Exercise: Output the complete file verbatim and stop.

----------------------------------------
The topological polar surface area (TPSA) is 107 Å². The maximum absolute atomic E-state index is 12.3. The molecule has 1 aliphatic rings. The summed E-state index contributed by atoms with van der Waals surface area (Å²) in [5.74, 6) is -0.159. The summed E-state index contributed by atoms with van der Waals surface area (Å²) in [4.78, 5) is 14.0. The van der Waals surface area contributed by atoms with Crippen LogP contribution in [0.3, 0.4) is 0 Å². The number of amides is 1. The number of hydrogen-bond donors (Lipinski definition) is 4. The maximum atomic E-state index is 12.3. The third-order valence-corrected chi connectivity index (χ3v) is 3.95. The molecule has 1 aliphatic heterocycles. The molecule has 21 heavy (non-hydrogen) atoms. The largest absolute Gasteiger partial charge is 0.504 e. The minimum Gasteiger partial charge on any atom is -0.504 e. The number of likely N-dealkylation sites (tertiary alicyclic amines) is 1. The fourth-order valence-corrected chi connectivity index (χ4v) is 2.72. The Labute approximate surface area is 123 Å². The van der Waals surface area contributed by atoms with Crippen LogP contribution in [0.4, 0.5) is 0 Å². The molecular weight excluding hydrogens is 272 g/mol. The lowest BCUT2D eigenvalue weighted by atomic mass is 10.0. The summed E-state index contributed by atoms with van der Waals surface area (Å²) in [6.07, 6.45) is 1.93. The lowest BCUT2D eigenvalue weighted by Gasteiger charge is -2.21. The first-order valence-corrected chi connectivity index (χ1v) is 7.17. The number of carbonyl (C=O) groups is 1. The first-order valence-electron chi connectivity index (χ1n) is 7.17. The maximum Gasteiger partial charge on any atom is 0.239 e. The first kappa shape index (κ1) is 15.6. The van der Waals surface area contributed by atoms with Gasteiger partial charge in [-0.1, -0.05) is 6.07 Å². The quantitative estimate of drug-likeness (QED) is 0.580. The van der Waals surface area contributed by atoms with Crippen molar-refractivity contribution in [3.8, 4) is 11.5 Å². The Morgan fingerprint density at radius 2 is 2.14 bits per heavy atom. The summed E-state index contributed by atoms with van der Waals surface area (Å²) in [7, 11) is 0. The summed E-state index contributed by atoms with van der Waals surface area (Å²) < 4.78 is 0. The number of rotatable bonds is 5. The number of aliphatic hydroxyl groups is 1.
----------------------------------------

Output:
The topological polar surface area (TPSA) is 107 Å². The maximum absolute atomic E-state index is 12.3. The molecule has 1 aliphatic rings. The summed E-state index contributed by atoms with van der Waals surface area (Å²) in [5.74, 6) is -0.159. The summed E-state index contributed by atoms with van der Waals surface area (Å²) in [4.78, 5) is 14.0. The van der Waals surface area contributed by atoms with Crippen LogP contribution in [0.3, 0.4) is 0 Å². The number of amides is 1. The number of hydrogen-bond donors (Lipinski definition) is 4. The maximum atomic E-state index is 12.3. The third-order valence-corrected chi connectivity index (χ3v) is 3.95. The molecule has 1 aliphatic heterocycles. The molecule has 21 heavy (non-hydrogen) atoms. The largest absolute Gasteiger partial charge is 0.504 e. The minimum Gasteiger partial charge on any atom is -0.504 e. The number of likely N-dealkylation sites (tertiary alicyclic amines) is 1. The fourth-order valence-corrected chi connectivity index (χ4v) is 2.72. The Labute approximate surface area is 123 Å². The van der Waals surface area contributed by atoms with Crippen LogP contribution in [0.4, 0.5) is 0 Å². The molecular weight excluding hydrogens is 272 g/mol. The lowest BCUT2D eigenvalue weighted by atomic mass is 10.0. The summed E-state index contributed by atoms with van der Waals surface area (Å²) in [6.07, 6.45) is 1.93. The lowest BCUT2D eigenvalue weighted by Gasteiger charge is -2.21. The first-order valence-corrected chi connectivity index (χ1v) is 7.17. The number of carbonyl (C=O) groups is 1. The first-order valence-electron chi connectivity index (χ1n) is 7.17. The maximum Gasteiger partial charge on any atom is 0.239 e. The first kappa shape index (κ1) is 15.6. The van der Waals surface area contributed by atoms with Gasteiger partial charge in [-0.1, -0.05) is 6.07 Å². The quantitative estimate of drug-likeness (QED) is 0.580. The van der Waals surface area contributed by atoms with Crippen molar-refractivity contribution in [3.8, 4) is 11.5 Å². The Morgan fingerprint density at radius 2 is 2.14 bits per heavy atom. The summed E-state index contributed by atoms with van der Waals surface area (Å²) in [7, 11) is 0. The summed E-state index contributed by atoms with van der Waals surface area (Å²) < 4.78 is 0. The number of rotatable bonds is 5. The number of aliphatic hydroxyl groups is 1.